The installation seems to default to a reasonably protected mode: the defaults are for auto updating, real-time protection, and scheduled scans (although the schedule is for 2 am).

When you start up the program, it is initially set for a quick scan. I changed that to a full scan, which took about half an hour on my machine.

From a quick test, the MS antispyware, at least in beta, falls between Spybot S&D and Adaware in terms of detection. Spybot is fairly conservative, and only deals with stuff that is pretty certain to be spy/adware, whereas Adaware will detect a bunch of other stuff. The MS product detected one copy of BackWeb (inactive) that Spybot had not, and detected about 38 copies of 15 versions of other stuff from my samples directory. (Adaware quarantined about 60.) The items detected all seem to have a least some remote access component, even if it is rather limited (such as BadTrans.B, that drops a keylogger). Oddly, it only detected two of my extensive collection of Bagles.

You can ask the program to deal with individual threats in different ways, although seemingly not individual files. (As a researcher, I like that. In terms of protection, I'm not as sure.) The options are to remove, quarantine, ignore, or always ignore. The program usually defaults to quarantine, although some threats are considered more serious, and marked to remove. The explanation of "always ignore" is not detailed enough, as far as I am concerned: does this mean always ignore this particular file, or always ignore this threat?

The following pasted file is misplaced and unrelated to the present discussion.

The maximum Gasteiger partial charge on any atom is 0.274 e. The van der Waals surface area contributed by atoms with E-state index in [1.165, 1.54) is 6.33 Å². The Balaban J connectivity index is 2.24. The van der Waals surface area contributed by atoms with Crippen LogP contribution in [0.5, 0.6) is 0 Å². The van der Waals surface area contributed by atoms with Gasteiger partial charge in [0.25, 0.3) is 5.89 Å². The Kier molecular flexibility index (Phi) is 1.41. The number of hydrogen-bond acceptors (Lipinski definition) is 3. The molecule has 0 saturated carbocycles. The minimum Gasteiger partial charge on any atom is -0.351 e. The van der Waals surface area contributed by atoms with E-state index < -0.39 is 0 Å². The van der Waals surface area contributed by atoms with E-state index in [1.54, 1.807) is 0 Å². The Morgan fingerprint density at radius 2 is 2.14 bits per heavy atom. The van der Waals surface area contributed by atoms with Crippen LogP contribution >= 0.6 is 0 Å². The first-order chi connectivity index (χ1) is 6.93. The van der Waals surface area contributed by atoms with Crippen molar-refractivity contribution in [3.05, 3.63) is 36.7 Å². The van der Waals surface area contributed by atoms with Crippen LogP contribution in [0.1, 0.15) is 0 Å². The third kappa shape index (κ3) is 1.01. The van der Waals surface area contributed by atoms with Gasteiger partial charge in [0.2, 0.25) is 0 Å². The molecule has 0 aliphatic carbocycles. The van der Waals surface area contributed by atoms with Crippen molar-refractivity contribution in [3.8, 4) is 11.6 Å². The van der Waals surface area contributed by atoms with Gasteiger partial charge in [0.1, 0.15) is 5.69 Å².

You can also specify certain directories to scan, or to ignore. Again, as a researcher I really appreciate the ability to tell it so ignore my sample directory. Unfortunately, this option doesn't work properly: it scans directories you tell it to ignore, regardless. When I told it to scan *only* my sample directory, it seemed to scan a fair amount of other stuff as well. Again, from a protective standpoint, this is probably a good thing.

At the moment, after a very quick test, I'd provisionally recommend the use of the MS/Giant antispyware program, at least in fairly restricted and manual mode. I'd be interested in hearing from others who have tested the real-time operations more extensively, and particularly from anyone who has tested the Spynet capabilities, and what information is returned thereby. or
I haven't tried it yet.

Tuesday, January 11, 2005

Something Nice from Microsoft

Today, Microsoft has released a "Malicious Software Removal Tool." You can get it here. According to Microsoft, it
...checks Windows XP, Windows 2000, and Windows Server 2003 computers for and helps remove infections by specific, prevalent malicious software—including Blaster, Sasser, and Mydoom. When the detection and removal process is complete, the tool displays a report describing the outcome, including which, if any, malicious software was detected and removed.
Notice they didn't mention Windows 98 or ME.

They said that this program will be updated on the second Tuesday of each month in the regular patch cycle.